Alanna Armitage

Gold Medals and Motherhood: Demographic Security and Reproductive Rights in Eastern Europe

The fear of shrinking populations in Europe is not new. From the infamous pronatalist policies under Ceausescu’s Romania and the eugenic pronatalist propaganda of Nazi Germany to the more recent examples of encouraging births through family policies in France and Sweden, there is long history of direct state intervention in the reproductive lives of its citizens.

Concepts such as demographic depression, dying nations and destruction of the gene pool remain present in the media and in government statements. Nevertheless, upon taking up a position to head UNFPA’s office for Eastern Europe and Central Asia, I was still surprised to learn about a new generation of pronatalist population policy – ‘demographic security’ that is currently dominating national discourse in several countries of the region.

Demographic security policies, although varied in content, focus on bringing birth rates back to replacement levels and promoting population growth through generating the demand for more children, strengthening the institution of “the Family” and ‘protecting motherhood’. These policies may include laws restricting access to contraception and abortion, the introduction of generous family allowances and child welfare benefits, or even explicit measures to increase fertility rates of a country’s national ethnic majority. In several countries, they include presidential orders and gold medals for women with over five children. The growth in number of these policies in the past decade, to confront what demographer Ralph Hakkert (2016) calls “apocalyptic visions of death and oblivion”, has failed to attract much international attention. These policies are not reflected in UN databases on population policies and have not been on the radar of the international population and development community. Because of shrinking civil society space for women’s and reproductive rights in Eastern Europe, they are not being sufficiently monitored through research attention.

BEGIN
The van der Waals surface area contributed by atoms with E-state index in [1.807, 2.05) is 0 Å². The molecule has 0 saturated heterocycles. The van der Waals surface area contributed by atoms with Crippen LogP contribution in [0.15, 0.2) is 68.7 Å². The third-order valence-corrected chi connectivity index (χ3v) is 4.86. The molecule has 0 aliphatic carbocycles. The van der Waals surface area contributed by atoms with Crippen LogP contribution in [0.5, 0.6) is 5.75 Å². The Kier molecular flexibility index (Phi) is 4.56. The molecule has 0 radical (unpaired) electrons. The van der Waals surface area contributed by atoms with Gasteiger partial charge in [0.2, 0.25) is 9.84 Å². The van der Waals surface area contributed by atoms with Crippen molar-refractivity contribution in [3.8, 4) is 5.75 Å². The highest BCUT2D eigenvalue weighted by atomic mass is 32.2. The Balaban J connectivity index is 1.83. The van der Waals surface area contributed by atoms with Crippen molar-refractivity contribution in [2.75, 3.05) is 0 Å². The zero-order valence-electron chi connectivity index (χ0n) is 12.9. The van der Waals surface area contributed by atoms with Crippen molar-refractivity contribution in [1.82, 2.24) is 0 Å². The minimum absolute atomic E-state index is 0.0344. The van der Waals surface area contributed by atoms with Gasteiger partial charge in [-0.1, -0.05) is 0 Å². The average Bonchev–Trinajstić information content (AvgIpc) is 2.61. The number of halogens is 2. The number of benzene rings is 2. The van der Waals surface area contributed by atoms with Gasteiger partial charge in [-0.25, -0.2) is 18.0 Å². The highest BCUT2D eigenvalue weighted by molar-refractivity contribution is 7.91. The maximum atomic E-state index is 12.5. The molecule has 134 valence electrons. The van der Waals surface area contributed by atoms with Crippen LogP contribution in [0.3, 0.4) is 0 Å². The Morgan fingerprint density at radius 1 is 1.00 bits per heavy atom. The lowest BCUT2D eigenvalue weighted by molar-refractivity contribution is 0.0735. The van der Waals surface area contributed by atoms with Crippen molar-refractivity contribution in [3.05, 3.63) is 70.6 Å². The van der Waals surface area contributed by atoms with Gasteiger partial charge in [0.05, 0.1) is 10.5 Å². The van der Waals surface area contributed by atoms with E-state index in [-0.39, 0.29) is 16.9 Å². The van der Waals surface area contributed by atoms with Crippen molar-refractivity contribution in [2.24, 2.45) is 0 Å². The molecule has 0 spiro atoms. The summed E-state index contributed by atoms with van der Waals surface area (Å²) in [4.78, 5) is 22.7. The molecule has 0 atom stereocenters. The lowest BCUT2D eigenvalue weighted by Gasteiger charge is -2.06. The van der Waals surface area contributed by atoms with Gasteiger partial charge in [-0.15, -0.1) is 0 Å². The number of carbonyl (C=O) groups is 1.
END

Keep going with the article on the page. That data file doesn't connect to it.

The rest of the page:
My PhD project is engaging critically with these emerging trends and bringing an anthropological perspective to the concept of demographic security.  The focus is on the country of Belarus and its demographic security policies as a microcosm. My research explores the genealogy of demographic security as an ideology in the country, and the broader Eastern European region, and the impact it may have on women’s present and future reproductive rights. It also analyses the disjunction between political rhetoric and reality around demographic change. For example, why do governments fail to design adequate measures to address the out-migration by the younger, skilled or well-educated generation or the high rates of male mortality and secondary infertility due to STIs which are also among the causes of declining demographic growth? Why do they focus instead on boosting fertility, stemming immigration, promoting the traditional family and protecting motherhood? By turning reproduction into a national security issue, nation states can rapidly displace the conflated burden of nationalism and pronatalism on women’s bodies.” (Adi Bharadwaj 2016).

My research is also providing a platform for a personal and institutional journey to better understand and address demographic trends in the region. Given UNFPA’s role in supporting countries to elaborate evidenced and human rights based laws and policies, the research is providing a platform for common analytical exchange between people, institutions and policies to inspire open ended, co-construction and coproduction of knowledge by bringing “Para-Sites of reflection” (Markus 2000) to current population policies in the Eastern Europe and Central Asia region.